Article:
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Posted: November 13, 2011 12:30 a.m.

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Never giving up: a soldier's story

The loss of an eye didn't slow down this soldier


Fred Wiley lost an eye in World War II, but it didn't stop him from serving until the war's end. He now operates a general store in Social Circle.

Fred Wiley, a born-and-raised Social Circle native, knows a little something about loss. During his service in World War II, the 87-year-old lost an eye during a German ambush, though the Army kept him in service for the rest of the war. He lost his wife and his son to separate car crashes over the years.

But he certainly hasn't lost all. He has two surviving daughters - along with 11 grandchildren, two great-grandchildren and three step great-grandchildren. He runs his father's general store, Claude T. Wiley Company, now in its 92nd year in business. And he has maintained a deep love for his country.

Wiley was drafted by the Army in July 1943 and finished basic training at Camp Wheeler near Macon. By January 1944, he was on an ocean liner for Great Britain, though the ship headed south first to dodge and throw off German submarines that harried and sunk ships in the Atlantic Ocean.

At the end of May, Wiley was preparing to load onto transport vessels for the invasion of France. His group landed on June 7, 1944, the second day of the invasion.

"We didn't know what to expect," he said. "That first day, there was a good chance you weren't coming back at all."

By the time Wiley and his group landed, Allied forces had secured the beach and the bank, but he could hear the fighting nearby. His job was to run messages from the battalion command to the forward companies.

While marching through Normandy about eight weeks later, his group stopped for the night. Some men dug a trench to sleep in, but others, including Wiley, spotted a barn nearby and spent the night there in the hay.

But a small platoon of Germans snuck up on them at dawn and opened fire on the group, sending bullets over the trenches where he would have slept. One American stepped outside to give himself up.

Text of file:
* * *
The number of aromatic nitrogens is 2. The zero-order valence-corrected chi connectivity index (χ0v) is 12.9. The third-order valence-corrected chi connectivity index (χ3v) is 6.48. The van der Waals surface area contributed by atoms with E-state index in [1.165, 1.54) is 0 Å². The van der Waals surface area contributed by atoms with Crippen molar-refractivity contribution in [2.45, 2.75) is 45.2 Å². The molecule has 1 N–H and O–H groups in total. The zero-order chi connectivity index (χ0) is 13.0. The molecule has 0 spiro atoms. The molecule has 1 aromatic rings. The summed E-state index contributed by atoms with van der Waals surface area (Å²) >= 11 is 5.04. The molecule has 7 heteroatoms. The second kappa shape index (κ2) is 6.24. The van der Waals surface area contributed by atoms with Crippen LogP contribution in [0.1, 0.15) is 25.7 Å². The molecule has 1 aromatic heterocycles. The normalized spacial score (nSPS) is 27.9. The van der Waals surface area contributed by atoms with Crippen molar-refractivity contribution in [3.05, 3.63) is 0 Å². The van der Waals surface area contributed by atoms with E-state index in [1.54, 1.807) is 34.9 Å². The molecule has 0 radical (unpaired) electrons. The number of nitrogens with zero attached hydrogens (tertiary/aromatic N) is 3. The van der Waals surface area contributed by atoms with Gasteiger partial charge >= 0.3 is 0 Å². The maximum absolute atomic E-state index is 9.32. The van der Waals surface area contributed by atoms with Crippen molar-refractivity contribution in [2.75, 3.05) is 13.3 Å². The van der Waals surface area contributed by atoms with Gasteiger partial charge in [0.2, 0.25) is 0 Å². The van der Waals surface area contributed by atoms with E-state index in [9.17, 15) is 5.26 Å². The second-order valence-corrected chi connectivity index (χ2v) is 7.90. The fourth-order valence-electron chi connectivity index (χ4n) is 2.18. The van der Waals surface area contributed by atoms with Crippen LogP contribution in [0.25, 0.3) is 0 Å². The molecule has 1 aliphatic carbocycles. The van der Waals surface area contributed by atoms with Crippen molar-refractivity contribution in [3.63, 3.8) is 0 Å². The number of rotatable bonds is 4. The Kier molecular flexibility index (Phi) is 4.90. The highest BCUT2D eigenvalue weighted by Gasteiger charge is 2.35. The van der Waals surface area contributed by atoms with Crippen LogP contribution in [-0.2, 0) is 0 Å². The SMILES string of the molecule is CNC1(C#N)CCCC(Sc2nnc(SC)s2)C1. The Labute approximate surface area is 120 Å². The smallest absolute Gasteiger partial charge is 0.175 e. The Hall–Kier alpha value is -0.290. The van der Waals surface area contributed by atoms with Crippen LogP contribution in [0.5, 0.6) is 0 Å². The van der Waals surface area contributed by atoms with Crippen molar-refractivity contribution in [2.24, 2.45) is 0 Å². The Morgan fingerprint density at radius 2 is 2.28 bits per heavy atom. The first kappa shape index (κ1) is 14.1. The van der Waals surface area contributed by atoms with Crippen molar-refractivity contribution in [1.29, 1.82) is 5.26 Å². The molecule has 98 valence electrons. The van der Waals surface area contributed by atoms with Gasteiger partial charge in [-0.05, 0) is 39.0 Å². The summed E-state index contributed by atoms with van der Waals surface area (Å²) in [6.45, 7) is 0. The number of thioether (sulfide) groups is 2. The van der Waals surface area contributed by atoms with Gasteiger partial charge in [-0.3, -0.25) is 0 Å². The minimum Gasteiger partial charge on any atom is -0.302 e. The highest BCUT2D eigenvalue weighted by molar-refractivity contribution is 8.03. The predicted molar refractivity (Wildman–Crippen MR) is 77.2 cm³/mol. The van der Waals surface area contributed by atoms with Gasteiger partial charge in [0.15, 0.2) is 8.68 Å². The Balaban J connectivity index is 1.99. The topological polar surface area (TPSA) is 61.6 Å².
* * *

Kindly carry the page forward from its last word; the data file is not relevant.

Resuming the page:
"He slipped out to surrender and the Germans shot him down," Wiley said. The rest of them escaped out the other side of the barn, but an explosion hit them about 100 yards away. Wiley said that while it was a small explosion, about the size of a hand grenade or a rifle-fired grenade, something small lodged in his left eye.

At an aid station later on, Wiley did not seek out a doctor because the wound did not hurt, "I just couldn't see out of that eye." He got a bandage to cover the eye and moved on. Eventually, though, a doctor checked him out and found the eye was infected.

"‘You need to be evacuated,' he told me," Wiley said. They flew him to England, where his eye was removed. There, a dentist fashioned his first prosthetic out of plastic.

Once he recovered from the surgery and was fitted with his prosthetic, the Army trained him to serve in the military police and shipped him to France, where he was stationed around the country guarding prisoners and conducting street patrols.

During his police duty, Wiley, a Good Conduct Medal awardee, snuck away from camp "once or twice," at night near Le Mans. "They didn't catch me," he said, chuckling at the memory. Why did he leave camp? "They were French girls, school teachers. Sisters."

Meanwhile, his family, having heard that he lost an eye, asked their senator to try to bring Wiley home. He was summoned to a hospital near the Belgian line and thought he may be going home, but was lost in the crush of injured after the Germans launched a major offensive later called the Battle of the Bulge.

"It was overflowing with injured," he said. After that, he continued military police duties around France until the war ended.

After discharge in February 1946, Wiley returned to Social Circle to work in his father's general store. He returned to college under the federal G.I. Bill, which paid tuition for returning veterans but came back after two quarters.

Instead, he got a job as a postal clerk and helped with the general store until his father passed in 1967. "I thought we would sell out in six months, but it's still here," he said. He and his sister ran the store until Wiley retired from the Post Office in 1980 and he took over full time.

Business was good until about 1987, but since "it has been going down continually," he said. "It's dropped like a rock in the last few years."


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